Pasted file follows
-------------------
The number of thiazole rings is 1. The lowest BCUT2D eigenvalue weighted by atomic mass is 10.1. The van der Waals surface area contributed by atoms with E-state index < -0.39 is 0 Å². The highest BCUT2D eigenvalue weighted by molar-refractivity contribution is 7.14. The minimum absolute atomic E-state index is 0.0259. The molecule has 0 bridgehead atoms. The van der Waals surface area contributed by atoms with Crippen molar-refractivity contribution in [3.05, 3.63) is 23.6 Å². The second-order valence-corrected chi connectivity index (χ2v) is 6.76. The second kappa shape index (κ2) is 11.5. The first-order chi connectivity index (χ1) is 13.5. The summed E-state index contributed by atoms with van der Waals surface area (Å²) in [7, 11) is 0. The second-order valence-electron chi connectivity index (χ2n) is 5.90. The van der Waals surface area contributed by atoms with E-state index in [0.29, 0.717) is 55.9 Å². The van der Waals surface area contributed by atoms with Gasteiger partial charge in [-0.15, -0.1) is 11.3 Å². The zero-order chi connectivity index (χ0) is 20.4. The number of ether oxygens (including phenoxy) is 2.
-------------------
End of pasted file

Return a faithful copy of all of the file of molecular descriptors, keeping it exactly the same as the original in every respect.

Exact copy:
The number of thiazole rings is 1. The lowest BCUT2D eigenvalue weighted by atomic mass is 10.1. The van der Waals surface area contributed by atoms with E-state index < -0.39 is 0 Å². The highest BCUT2D eigenvalue weighted by molar-refractivity contribution is 7.14. The minimum absolute atomic E-state index is 0.0259. The molecule has 0 bridgehead atoms. The van der Waals surface area contributed by atoms with Crippen molar-refractivity contribution in [3.05, 3.63) is 23.6 Å². The second-order valence-corrected chi connectivity index (χ2v) is 6.76. The second kappa shape index (κ2) is 11.5. The first-order chi connectivity index (χ1) is 13.5. The summed E-state index contributed by atoms with van der Waals surface area (Å²) in [7, 11) is 0. The second-order valence-electron chi connectivity index (χ2n) is 5.90. The van der Waals surface area contributed by atoms with E-state index in [0.29, 0.717) is 55.9 Å². The van der Waals surface area contributed by atoms with Gasteiger partial charge in [-0.15, -0.1) is 11.3 Å². The zero-order chi connectivity index (χ0) is 20.4. The number of ether oxygens (including phenoxy) is 2.